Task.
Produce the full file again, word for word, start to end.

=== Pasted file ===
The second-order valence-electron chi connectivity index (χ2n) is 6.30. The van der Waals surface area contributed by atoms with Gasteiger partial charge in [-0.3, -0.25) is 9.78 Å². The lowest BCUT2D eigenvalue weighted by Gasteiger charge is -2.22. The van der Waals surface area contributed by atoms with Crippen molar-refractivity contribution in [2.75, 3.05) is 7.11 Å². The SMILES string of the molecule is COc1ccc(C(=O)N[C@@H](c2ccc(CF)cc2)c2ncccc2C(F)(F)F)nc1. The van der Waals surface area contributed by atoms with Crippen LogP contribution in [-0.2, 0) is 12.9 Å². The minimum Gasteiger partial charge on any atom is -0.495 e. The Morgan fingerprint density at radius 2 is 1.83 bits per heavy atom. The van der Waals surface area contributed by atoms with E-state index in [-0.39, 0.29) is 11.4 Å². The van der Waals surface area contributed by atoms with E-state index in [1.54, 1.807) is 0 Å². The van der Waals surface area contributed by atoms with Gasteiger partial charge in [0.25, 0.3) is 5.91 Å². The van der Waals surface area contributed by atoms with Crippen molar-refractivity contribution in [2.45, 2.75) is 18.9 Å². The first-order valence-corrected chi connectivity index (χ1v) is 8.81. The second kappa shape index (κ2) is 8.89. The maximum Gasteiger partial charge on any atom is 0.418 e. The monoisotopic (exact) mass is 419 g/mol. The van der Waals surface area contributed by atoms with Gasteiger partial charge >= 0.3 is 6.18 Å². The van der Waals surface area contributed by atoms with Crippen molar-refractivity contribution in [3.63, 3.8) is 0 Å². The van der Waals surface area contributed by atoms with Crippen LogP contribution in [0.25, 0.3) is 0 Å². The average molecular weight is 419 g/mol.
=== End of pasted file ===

The second-order valence-electron chi connectivity index (χ2n) is 6.30. The van der Waals surface area contributed by atoms with Gasteiger partial charge in [-0.3, -0.25) is 9.78 Å². The lowest BCUT2D eigenvalue weighted by Gasteiger charge is -2.22. The van der Waals surface area contributed by atoms with Crippen molar-refractivity contribution in [2.75, 3.05) is 7.11 Å². The SMILES string of the molecule is COc1ccc(C(=O)N[C@@H](c2ccc(CF)cc2)c2ncccc2C(F)(F)F)nc1. The van der Waals surface area contributed by atoms with Crippen LogP contribution in [-0.2, 0) is 12.9 Å². The minimum Gasteiger partial charge on any atom is -0.495 e. The Morgan fingerprint density at radius 2 is 1.83 bits per heavy atom. The van der Waals surface area contributed by atoms with E-state index in [-0.39, 0.29) is 11.4 Å². The van der Waals surface area contributed by atoms with E-state index in [1.54, 1.807) is 0 Å². The van der Waals surface area contributed by atoms with Gasteiger partial charge in [0.25, 0.3) is 5.91 Å². The van der Waals surface area contributed by atoms with Crippen molar-refractivity contribution in [2.45, 2.75) is 18.9 Å². The first-order valence-corrected chi connectivity index (χ1v) is 8.81. The second kappa shape index (κ2) is 8.89. The maximum Gasteiger partial charge on any atom is 0.418 e. The monoisotopic (exact) mass is 419 g/mol. The van der Waals surface area contributed by atoms with Gasteiger partial charge >= 0.3 is 6.18 Å². The van der Waals surface area contributed by atoms with Crippen molar-refractivity contribution in [3.63, 3.8) is 0 Å². The van der Waals surface area contributed by atoms with Crippen LogP contribution in [0.25, 0.3) is 0 Å². The average molecular weight is 419 g/mol.